Freeform beam shaping with multi-plane light conversion for 1.07 µM ultra-high throughput laser-based material macroprocessing

ICALEO Congress (2019)

Matthieu Meunier1, Andreas Otto2, Rodrigo Gómez Vázquez2, Jorge Arias3, Roberto Fernández3, Gwenn Pallier1, Pu Jian1, Olivier Pinel1, Guillaume Labroille1


1 Cailabs, 38 boulevard Albert 1er, 35200 Rennes, FRANCE

2 Technische Universität Wien, Vienna, AUSTRIA

3 Asociación de Investigación Metalúrgica del Noroeste (AIMEN), Porriño, SPAIN



High-power laser-based macro-processing applications are numerous among all fields of industry. A proper intensity shaping of these beams is key for the improvement of those processes. Indeed, beam shaping allows yield improvement by scrap reduction for Laser Beam Welding (LBW) and allows processing of new material leading to parts’ weight reduction with Selective Laser Melting (SLM).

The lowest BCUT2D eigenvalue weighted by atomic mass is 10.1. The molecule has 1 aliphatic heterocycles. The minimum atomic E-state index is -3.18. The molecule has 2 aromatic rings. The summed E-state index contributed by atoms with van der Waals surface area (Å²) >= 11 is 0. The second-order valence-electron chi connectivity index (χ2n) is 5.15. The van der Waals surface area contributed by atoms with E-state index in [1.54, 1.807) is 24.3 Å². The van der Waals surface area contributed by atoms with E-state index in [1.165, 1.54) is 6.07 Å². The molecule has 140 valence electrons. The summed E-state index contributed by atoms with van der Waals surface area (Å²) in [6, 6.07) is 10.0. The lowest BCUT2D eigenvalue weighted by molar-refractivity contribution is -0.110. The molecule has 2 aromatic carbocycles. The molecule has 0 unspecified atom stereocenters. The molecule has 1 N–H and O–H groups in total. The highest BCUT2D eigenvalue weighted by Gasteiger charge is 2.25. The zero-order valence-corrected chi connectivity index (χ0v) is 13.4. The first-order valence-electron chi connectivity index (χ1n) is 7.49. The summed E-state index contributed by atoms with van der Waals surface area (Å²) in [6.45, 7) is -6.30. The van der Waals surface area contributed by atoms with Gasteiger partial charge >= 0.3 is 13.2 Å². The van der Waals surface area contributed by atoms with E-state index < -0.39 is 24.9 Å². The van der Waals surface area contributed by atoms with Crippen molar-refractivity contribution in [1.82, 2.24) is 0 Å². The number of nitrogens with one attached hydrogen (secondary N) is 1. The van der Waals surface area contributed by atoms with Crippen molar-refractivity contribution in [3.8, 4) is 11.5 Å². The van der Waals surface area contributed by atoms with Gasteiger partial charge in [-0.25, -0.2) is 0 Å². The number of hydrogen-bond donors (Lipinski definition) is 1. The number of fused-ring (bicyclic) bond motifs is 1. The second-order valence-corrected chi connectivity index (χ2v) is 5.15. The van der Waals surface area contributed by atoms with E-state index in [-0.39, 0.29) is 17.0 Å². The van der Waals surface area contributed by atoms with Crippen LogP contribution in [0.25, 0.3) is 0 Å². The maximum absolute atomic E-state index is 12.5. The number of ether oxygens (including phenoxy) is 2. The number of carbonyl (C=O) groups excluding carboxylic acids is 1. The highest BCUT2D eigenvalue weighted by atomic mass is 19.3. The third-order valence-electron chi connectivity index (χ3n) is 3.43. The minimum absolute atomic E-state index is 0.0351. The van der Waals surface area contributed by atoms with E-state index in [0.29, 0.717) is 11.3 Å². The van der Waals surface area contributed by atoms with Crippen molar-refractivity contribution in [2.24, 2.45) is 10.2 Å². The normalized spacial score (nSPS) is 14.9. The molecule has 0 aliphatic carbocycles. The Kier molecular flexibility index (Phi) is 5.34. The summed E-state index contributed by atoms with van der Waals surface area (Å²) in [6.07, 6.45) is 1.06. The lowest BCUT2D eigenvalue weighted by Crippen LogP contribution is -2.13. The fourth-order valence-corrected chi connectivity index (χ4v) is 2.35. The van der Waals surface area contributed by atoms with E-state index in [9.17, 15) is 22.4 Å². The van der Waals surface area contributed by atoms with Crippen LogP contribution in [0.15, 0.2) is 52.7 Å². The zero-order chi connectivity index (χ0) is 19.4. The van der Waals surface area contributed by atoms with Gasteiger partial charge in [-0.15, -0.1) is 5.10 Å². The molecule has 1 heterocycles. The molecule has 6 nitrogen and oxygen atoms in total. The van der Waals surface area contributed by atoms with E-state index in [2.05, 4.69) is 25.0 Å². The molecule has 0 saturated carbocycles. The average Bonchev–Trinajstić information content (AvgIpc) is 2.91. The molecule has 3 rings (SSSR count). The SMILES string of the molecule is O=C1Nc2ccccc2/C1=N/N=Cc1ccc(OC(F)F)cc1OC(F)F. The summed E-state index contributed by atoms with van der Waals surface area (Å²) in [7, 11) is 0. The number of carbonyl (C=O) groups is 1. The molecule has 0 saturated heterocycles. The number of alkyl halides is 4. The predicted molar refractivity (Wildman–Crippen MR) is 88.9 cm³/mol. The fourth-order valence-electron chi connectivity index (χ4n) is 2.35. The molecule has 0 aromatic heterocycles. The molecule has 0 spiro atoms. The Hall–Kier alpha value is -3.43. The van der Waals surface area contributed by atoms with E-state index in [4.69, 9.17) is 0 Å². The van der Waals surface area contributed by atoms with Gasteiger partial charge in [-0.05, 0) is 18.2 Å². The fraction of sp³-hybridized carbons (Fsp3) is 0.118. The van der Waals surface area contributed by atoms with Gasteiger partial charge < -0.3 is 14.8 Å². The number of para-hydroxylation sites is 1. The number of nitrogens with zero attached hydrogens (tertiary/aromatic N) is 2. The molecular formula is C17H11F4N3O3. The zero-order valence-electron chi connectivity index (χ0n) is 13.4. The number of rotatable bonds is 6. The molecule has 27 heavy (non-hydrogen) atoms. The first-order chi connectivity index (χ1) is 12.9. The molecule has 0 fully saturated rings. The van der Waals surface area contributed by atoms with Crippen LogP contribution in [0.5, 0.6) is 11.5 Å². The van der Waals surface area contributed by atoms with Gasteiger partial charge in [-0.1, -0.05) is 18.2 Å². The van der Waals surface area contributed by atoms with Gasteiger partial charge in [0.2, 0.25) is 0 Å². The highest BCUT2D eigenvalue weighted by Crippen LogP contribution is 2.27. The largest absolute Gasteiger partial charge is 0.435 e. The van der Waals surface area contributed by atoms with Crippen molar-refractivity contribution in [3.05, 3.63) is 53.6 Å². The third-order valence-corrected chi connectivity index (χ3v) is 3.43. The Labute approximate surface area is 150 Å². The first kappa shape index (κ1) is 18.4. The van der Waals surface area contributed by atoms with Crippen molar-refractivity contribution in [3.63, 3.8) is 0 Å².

With the CUSTODIAN project, as part of H2020 European program, a methodology for tailoring the beam shape based on the desired material microstructure is being developed, which shall help to solve current hot cracking issues in LBW and SLM. The methodology includes metallurgical studies and multi-physics simulations in order to define the characteristics to be matched by a beam shape. A general description of the numerical study will be presented alongby.

Thanks to Multi-Plane Light Conversion (MPLC) the tailoring of beam shape is very flexible. MPLC is an innovative technique for beam shaping based on the iterative modification of the beam transverse profile after successive reflections onto a phase plate. The theoretically lossless transformation allows obtaining complex beam shapes with high control over amplitude and phase. We describe here the beam shaping capabilities that allow the widest range of possible energy profiles for LBW and SLM applications in accordance with targeted intensity profiles. Thereby the free-from and high fidelity of the MPLC will be demonstrated.

Dealing with high-power lasers demands a specific design to evacuate the heat by maintaining the performance over a long time. A specific MPLC configuration has been developed to withstand the high power needed for such processes. Continuous high-power tests have been performed on a MPLC module up to 3kW over one hour. We describe the main features of the MPLC setup and demonstrate its capability to work properly and safely at high power, with high stability even for very long processing times.